I want to relax, I want to float like a leaf and land picturesquely on the grass showing off the beautiful colors of my whole self. I don’t want to apologize for nothing not for floating, landing or seeking air. If I push myself, I bet I can land far enough away from here so I can breathe new/fresh pockets of wind…bet I can land somewhere east of here, near appalachia, up where lavender lilies bloom, where rose of sharon sings…
I can’t breathe here no more in this heavy porous atmosphere, it’s dropped down way too low, to the little grassy piece of earth I live on and I just can’t breathe. I thought I was imagining it but it’s real – the air is thick; thick and sticky like a glob of peanut butter caught in the throat daring you to drink water, threatening to thicken regardless…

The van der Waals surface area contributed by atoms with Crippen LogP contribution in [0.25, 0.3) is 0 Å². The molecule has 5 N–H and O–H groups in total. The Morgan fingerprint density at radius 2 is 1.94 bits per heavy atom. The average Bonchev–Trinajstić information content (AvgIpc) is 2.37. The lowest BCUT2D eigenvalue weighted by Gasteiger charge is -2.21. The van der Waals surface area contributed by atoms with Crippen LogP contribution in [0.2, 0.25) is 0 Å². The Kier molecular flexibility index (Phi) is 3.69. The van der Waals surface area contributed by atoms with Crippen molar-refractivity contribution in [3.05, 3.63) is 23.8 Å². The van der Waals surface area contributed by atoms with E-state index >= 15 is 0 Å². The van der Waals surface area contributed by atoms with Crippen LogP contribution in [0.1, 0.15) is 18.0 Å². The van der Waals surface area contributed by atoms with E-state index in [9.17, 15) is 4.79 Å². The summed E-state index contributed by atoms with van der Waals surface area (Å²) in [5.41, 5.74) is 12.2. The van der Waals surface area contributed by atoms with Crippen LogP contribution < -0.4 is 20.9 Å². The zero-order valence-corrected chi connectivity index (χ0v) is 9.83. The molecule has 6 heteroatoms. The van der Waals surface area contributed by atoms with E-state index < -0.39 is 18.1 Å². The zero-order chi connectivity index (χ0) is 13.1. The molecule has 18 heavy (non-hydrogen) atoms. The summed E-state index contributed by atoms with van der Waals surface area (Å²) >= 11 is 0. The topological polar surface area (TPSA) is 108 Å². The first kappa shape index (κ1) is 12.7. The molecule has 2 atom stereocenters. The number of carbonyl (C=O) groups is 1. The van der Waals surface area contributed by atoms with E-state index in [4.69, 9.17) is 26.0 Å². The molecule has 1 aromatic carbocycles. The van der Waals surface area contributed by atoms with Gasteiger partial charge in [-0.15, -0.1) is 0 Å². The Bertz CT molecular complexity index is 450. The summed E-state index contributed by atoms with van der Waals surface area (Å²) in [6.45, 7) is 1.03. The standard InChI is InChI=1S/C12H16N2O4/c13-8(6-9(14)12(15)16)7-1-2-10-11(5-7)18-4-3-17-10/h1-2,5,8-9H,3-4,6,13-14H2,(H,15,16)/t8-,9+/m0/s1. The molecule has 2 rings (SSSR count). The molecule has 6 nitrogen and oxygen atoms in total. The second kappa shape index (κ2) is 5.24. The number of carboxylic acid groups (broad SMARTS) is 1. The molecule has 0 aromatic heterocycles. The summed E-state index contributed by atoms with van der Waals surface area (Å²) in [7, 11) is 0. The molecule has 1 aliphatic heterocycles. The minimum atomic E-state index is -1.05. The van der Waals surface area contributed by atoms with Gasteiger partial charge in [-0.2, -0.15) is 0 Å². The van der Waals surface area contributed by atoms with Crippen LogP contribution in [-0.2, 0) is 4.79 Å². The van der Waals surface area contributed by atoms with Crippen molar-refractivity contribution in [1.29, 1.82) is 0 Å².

I need air and space and
God cracking the skies…
Oh, God, blow on us, shower us with rain and the latter rain, deliver us, heal this land…
Heal the land, Father… we humble ourselves and pray
We dream of riding the night winds again, of sleeping well and waking rested
send Your wind, help us fly
lift us up high enough to catch hold
let us mount up with wings as eagles — send the wind, Lord, send the Wind…
But they that wait upon the Lord shall renew their strength; they shall mount up with wings as eagles; they shall run, and not be weary; and they shall walk, and not faint.
Isaiah 40:31 King James Version (KJV)